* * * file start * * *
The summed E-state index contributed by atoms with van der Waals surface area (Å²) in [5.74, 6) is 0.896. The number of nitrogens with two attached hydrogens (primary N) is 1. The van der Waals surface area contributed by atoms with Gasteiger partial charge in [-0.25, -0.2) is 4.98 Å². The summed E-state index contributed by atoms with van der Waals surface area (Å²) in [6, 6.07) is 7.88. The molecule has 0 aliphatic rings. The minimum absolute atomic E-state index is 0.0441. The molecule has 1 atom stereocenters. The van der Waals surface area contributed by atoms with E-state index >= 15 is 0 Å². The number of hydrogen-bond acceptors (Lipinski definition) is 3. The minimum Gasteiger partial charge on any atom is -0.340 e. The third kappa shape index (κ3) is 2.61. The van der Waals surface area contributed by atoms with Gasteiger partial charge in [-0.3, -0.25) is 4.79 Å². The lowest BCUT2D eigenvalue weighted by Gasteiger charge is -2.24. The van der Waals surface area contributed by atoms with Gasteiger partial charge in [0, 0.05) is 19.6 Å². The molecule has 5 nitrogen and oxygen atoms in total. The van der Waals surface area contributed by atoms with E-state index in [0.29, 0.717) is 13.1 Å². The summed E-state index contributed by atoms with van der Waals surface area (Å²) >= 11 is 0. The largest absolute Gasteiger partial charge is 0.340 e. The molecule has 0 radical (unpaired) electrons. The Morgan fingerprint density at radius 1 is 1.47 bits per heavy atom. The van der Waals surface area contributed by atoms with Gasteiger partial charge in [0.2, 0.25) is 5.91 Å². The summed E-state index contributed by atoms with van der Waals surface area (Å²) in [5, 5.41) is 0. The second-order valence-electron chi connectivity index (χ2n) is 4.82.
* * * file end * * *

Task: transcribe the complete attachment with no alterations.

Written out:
The summed E-state index contributed by atoms with van der Waals surface area (Å²) in [5.74, 6) is 0.896. The number of nitrogens with two attached hydrogens (primary N) is 1. The van der Waals surface area contributed by atoms with Gasteiger partial charge in [-0.25, -0.2) is 4.98 Å². The summed E-state index contributed by atoms with van der Waals surface area (Å²) in [6, 6.07) is 7.88. The molecule has 0 aliphatic rings. The minimum absolute atomic E-state index is 0.0441. The molecule has 1 atom stereocenters. The van der Waals surface area contributed by atoms with E-state index >= 15 is 0 Å². The number of hydrogen-bond acceptors (Lipinski definition) is 3. The minimum Gasteiger partial charge on any atom is -0.340 e. The third kappa shape index (κ3) is 2.61. The van der Waals surface area contributed by atoms with Gasteiger partial charge in [-0.3, -0.25) is 4.79 Å². The lowest BCUT2D eigenvalue weighted by Gasteiger charge is -2.24. The van der Waals surface area contributed by atoms with Gasteiger partial charge in [0, 0.05) is 19.6 Å². The molecule has 5 nitrogen and oxygen atoms in total. The van der Waals surface area contributed by atoms with E-state index in [0.29, 0.717) is 13.1 Å². The summed E-state index contributed by atoms with van der Waals surface area (Å²) >= 11 is 0. The largest absolute Gasteiger partial charge is 0.340 e. The molecule has 0 radical (unpaired) electrons. The Morgan fingerprint density at radius 1 is 1.47 bits per heavy atom. The van der Waals surface area contributed by atoms with Gasteiger partial charge in [0.2, 0.25) is 5.91 Å². The summed E-state index contributed by atoms with van der Waals surface area (Å²) in [5, 5.41) is 0. The second-order valence-electron chi connectivity index (χ2n) is 4.82.